Breed Spotlight – Feel free to share

For the last while, the staff at Snelgrove Veterinary Services in Brampton has been sharing their Breed Spotlights with breeds that we have had the pleasure of sharing our lives with. Now is the time to share your opinion of different breeds of dogs. We are asking all who read this blog to pitch in and share their Breed Spotlight.

It’s easy, write a story about a dog you have shared your life with and the experiences you had with them and then email it to us at Don’t forget to attach a picture or two or three.

Even if it’s about a breed we have already written about, we would love to hear your version.

Breed Spotlight; Siberian Husky

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It has almost been a year since I fostered and adopted my Siberian Husky, Maya. She is the first husky I have ever owned and to be honest I wasn’t sure what to expect. When Maya first came to me, she had a broken leg that needed to be in a splint for a few weeks, with bandage changes every 4 days. I quickly realized that despite her injury she would still be quite the handful. Her energy was unlike any dog I had ever owned. She was constantly trying to bolt down the street, even with her splint on! Huskies love a challenge, their ancestors were bred to work in harsh and cold environments regularly pulling sleds in very difficult weather conditions. That being said, this may not be the best breed for a first time dog owner, or someone who is timid around dogs. Huskies are a very intelligent, strong, and tend to be a bit stubborn (if they’re anything like my Maya!). Owners need to be confident and set consistent rules for your Husky to follow.

Their beauty is normally what causes most people to purchase them, often being compared to the wolf. However, most people don’t realize how difficult the husky can be to train. Unfortunately this can lead to a lot of huskies becoming lost due to their love for running, or in shelters. So don’t let those beautiful looks fool you, if this breed interests you make sure to do your research before purchasing!

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Huskies are medium-sized dogs, males weighing around 45-60 pounds and females between 35-50 pounds. If you aren’t a fan of fur or shedding I wouldn’t recommend a husky, they shed…a lot. Huskies have a double coat of fur. Underneath is a softer layer of fur acting as insulation. This coat is protected by a harsher water-proof outer coat. Typically huskies will shed their entire under-coat once or twice a year. This furry process can last up to 6 weeks from start to finish. When Maya sheds I usually find white clumps of fur all over the place. I regularly brush her taking the dead fur away allowing the new fur to grow in. As long as you keep on top of brushing your husky and get them used to being frequently groomed, keeping the shedding under control is much easier to do.

Huskies are a very energetic and vocal breed that will require lots of exercise. Maya is walked 3-5 times a day and also gets regular access to the backyard. Days when she does not get out as much she tends to be more restless and talkative than usual. Making strange sounds that could almost pass as some human words is something huskies are notorious for. This can be quite entertaining, but remember not to let your husky get to rambunctious. When I have to leave Maya at home she has to be crated, if she isn’t, she will chew everything and anything. I have come home to torn apart recycling, newspapers, her bed and even my bed. They all have unfortunately suffered the wrath of her husky boredom. When crating, I find it helpful to just leave the crate up all the time. I want her to know it is a safe place for her to be in and not a punishment. Just remember if your husky is anything like mine, putting things like toys or blankets in the crate with them is a bad idea, they will more than likely be torn apart by the time you get home.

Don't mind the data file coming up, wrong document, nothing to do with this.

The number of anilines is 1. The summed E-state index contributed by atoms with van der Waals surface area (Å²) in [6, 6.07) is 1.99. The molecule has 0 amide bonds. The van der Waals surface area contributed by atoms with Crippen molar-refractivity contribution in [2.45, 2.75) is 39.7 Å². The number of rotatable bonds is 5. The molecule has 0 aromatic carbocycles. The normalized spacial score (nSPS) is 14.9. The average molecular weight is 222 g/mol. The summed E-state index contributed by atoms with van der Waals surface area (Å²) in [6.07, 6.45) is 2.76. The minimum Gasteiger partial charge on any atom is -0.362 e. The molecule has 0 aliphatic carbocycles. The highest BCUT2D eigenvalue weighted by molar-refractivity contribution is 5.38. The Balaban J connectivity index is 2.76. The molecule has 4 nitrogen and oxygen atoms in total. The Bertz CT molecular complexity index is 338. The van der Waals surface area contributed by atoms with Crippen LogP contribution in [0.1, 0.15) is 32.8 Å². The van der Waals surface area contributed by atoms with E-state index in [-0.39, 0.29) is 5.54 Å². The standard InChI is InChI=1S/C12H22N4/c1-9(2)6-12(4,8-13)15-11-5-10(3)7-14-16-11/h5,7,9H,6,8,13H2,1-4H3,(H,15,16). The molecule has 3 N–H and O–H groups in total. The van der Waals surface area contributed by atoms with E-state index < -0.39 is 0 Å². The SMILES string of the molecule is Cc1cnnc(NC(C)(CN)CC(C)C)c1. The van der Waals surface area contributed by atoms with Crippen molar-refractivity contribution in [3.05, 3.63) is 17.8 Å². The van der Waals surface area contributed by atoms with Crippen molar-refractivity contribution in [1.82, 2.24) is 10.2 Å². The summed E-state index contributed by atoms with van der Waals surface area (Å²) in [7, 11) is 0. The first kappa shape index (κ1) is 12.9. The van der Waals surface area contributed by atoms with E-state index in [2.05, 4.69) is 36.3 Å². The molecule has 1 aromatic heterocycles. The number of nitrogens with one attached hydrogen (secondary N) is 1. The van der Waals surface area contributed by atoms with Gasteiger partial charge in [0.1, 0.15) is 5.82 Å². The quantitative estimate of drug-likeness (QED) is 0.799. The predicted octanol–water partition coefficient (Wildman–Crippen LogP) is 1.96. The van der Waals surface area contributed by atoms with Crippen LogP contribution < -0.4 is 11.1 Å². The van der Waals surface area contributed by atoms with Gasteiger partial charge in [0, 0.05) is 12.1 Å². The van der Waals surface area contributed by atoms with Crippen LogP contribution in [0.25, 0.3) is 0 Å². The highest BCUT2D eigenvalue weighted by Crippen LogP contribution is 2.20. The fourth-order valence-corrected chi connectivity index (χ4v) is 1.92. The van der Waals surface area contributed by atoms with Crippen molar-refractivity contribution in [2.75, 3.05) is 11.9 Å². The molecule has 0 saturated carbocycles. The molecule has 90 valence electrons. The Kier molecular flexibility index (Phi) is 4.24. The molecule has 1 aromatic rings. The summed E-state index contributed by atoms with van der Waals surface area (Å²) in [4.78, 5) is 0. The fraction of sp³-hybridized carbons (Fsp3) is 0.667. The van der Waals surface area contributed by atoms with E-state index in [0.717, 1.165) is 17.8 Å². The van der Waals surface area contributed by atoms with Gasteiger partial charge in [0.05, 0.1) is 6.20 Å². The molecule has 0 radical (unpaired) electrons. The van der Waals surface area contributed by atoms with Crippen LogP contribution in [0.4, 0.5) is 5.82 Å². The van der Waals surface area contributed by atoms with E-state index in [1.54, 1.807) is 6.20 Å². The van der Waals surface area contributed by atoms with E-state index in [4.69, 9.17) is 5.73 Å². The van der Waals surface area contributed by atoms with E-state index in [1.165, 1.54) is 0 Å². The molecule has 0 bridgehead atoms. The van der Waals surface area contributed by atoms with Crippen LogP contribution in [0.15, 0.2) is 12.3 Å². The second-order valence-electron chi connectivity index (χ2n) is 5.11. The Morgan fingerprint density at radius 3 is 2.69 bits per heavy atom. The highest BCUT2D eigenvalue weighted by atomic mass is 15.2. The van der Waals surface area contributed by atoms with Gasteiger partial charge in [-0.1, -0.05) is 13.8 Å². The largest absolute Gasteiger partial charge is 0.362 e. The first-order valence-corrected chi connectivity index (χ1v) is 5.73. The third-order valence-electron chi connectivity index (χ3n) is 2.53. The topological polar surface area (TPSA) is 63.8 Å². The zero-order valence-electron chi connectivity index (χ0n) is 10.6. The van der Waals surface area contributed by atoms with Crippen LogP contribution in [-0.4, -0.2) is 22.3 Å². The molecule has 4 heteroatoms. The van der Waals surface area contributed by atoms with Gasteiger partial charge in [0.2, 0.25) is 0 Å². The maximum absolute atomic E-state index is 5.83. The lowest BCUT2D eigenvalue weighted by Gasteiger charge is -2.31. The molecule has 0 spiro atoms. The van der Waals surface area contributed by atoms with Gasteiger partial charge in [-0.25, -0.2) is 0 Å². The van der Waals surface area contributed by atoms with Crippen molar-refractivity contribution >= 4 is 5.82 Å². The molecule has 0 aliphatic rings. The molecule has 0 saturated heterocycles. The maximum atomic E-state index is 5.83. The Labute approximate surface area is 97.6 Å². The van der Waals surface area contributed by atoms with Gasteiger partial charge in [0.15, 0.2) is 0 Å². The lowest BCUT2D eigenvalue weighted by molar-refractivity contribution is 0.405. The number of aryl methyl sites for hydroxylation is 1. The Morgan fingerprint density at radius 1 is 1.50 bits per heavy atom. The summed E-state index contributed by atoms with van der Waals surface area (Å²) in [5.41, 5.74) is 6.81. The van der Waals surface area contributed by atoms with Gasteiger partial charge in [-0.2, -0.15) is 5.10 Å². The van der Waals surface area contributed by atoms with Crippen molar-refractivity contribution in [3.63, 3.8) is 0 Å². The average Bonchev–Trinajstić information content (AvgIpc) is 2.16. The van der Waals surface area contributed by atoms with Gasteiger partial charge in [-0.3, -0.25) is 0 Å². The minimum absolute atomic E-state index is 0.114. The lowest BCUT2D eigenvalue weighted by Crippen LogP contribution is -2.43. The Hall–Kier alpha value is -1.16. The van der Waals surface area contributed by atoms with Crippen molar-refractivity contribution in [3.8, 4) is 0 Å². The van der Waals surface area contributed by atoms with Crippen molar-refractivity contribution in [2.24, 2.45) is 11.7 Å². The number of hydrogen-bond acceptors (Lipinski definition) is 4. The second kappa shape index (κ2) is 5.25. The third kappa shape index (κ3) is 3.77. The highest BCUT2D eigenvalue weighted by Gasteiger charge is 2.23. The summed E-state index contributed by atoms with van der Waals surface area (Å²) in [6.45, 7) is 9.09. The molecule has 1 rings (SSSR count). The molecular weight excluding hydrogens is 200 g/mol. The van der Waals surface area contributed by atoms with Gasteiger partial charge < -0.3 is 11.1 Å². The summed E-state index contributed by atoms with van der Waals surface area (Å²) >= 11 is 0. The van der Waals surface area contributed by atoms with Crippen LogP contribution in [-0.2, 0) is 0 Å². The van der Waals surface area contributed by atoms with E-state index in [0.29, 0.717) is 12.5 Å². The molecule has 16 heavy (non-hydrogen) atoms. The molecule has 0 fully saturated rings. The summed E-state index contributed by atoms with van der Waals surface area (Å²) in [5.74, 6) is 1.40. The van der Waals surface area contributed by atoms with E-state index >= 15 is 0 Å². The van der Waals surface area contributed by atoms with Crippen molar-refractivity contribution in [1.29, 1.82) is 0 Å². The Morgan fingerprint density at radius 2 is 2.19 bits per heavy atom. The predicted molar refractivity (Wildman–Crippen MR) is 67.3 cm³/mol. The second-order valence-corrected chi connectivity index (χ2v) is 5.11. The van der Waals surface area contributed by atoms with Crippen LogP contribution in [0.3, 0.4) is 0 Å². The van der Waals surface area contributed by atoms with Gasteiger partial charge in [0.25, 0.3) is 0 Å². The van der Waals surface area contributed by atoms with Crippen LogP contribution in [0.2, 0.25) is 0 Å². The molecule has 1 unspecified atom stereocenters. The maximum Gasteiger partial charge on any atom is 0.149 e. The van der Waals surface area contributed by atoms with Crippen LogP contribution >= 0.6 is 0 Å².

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I wouldn’t trade Maya for the world. As challenging as it has been to train her, she is by far the most rewarding dog I have ever owned. Seeing her improvement from when I first got her to now is amazing. Puppy classes can be hard for a husky, they were for Maya. She was constantly distracted by other treats, dogs, people, toys, pretty much everything. Patience is definitely the key to success with a husky. It is useful to switch their training treats every class, this will help keep your puppy interested in you, rather than other distractions. Because, let’s face it, having the same treats every class can get boring for a husky! By the end of her classes I had the instructors and other classmates telling me how amazing Maya had done throughout her classes and how she was a completely different dog from start to finish. The feeling was indescribable.

If you’re up to the task of owning a Siberian Husky, I encourage you to do lots of research. As challenging as they can be, if trained properly, this breed can make an amazing companion for you and your family. You will never be bored when you own a husky and you can always count on them to put a smile on your face!